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Recover or Resume? That is the question! BCP Primer

Recover or Resume? That is the question!  BCP Primer

Business Continuity Planning (BCP) is a process of identifying a company’s threat exposure from a multitude of angles, processes, including hard and soft asset availability during an incident.  These angles all fit into two separate overlying categories:  Internal threats and External threats.  The word ‘threat’ has become synonymous with anything that could impede or stop the flow of regular business.  It’s the threat that business will no longer continue to run, processes will not be able to be completed, and customers will not be able to use your products or services, at some level for some length of time.

There are also two fundamental categories that need to be addressed for a BCP to be truly effective; Disaster Recovery Planning and Business Resumption Planning.  Many have thought that these two stood alone or were one in the same and that BCP was just another way of saying the same thing.  Well I’m here to tell them that this couldn’t be further from the truth.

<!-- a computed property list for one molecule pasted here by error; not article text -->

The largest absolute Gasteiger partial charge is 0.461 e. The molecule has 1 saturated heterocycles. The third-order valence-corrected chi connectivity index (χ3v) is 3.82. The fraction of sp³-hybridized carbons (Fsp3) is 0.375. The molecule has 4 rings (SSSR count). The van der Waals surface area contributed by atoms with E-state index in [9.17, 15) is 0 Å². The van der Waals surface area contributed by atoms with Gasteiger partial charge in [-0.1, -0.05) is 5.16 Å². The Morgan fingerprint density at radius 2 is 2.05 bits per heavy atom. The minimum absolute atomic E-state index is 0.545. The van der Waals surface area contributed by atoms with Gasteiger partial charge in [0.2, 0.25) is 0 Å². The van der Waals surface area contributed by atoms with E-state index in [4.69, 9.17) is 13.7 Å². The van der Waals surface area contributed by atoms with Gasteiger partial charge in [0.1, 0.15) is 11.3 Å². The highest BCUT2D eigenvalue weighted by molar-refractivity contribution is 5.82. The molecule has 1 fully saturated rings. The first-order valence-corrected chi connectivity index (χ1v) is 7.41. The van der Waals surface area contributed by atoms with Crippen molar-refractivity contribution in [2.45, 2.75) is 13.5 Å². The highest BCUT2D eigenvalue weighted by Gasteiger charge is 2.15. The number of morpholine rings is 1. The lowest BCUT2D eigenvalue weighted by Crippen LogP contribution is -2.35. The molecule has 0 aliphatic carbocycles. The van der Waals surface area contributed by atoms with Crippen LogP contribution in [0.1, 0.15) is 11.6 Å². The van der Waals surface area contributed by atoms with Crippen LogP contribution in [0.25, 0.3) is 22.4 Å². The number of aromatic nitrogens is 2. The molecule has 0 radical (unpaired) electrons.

In layman’s terms, a BCP is the process of working out how to stay in business in the event of a disaster.  The problem with this ‘disaster’ is that there is no plan to resume business if it does indeed cease operations for a time.  This is effectively why business owners need to plan on how to recover from the disaster itself, as well as resume normal operations in direct result of that disaster.  Of course, along with this planning comes disaster prevention, or ‘resiliency planning’ as well.

All of this is summed up again, by keeping business continuity in check, from all possible angles, departments, outside and inside influences; technology and human based, and those we cannot control whatsoever – acts of God.

In this series I go over the 6 Phases of a BCP, challenges and some best practices, to help shed light on this ever-growing necessity for every business.  Yes, EVERY business.  There are varying levels of BCP for small, medium and large businesses – even those single employee start-ups.

Read on for the rest of the series.

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